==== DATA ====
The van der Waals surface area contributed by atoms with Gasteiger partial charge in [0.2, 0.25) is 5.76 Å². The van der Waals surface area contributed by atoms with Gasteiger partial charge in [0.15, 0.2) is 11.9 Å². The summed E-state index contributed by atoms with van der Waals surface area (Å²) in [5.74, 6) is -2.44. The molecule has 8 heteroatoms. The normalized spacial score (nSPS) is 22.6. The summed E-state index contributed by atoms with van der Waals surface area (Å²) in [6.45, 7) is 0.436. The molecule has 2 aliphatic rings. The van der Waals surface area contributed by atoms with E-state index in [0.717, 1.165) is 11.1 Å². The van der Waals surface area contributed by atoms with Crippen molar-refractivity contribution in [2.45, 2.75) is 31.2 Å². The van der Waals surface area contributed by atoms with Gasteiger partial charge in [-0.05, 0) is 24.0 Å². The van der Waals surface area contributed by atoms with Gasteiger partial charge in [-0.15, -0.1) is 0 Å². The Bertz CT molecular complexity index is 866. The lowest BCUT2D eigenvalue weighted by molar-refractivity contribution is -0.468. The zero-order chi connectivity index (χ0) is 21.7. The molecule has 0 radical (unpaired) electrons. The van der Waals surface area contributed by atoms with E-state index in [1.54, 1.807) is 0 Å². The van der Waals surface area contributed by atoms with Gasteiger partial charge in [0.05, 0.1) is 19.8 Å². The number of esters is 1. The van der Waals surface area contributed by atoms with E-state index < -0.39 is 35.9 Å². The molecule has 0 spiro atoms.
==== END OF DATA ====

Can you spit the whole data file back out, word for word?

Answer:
The van der Waals surface area contributed by atoms with Gasteiger partial charge in [0.2, 0.25) is 5.76 Å². The van der Waals surface area contributed by atoms with Gasteiger partial charge in [0.15, 0.2) is 11.9 Å². The summed E-state index contributed by atoms with van der Waals surface area (Å²) in [5.74, 6) is -2.44. The molecule has 8 heteroatoms. The normalized spacial score (nSPS) is 22.6. The summed E-state index contributed by atoms with van der Waals surface area (Å²) in [6.45, 7) is 0.436. The molecule has 2 aliphatic rings. The van der Waals surface area contributed by atoms with E-state index in [0.717, 1.165) is 11.1 Å². The van der Waals surface area contributed by atoms with Crippen molar-refractivity contribution in [2.45, 2.75) is 31.2 Å². The van der Waals surface area contributed by atoms with Gasteiger partial charge in [-0.05, 0) is 24.0 Å². The van der Waals surface area contributed by atoms with Gasteiger partial charge in [-0.15, -0.1) is 0 Å². The Bertz CT molecular complexity index is 866. The lowest BCUT2D eigenvalue weighted by molar-refractivity contribution is -0.468. The zero-order chi connectivity index (χ0) is 21.7. The molecule has 0 radical (unpaired) electrons. The van der Waals surface area contributed by atoms with E-state index in [1.54, 1.807) is 0 Å². The van der Waals surface area contributed by atoms with Gasteiger partial charge in [0.05, 0.1) is 19.8 Å². The number of esters is 1. The van der Waals surface area contributed by atoms with E-state index < -0.39 is 35.9 Å². The molecule has 0 spiro atoms.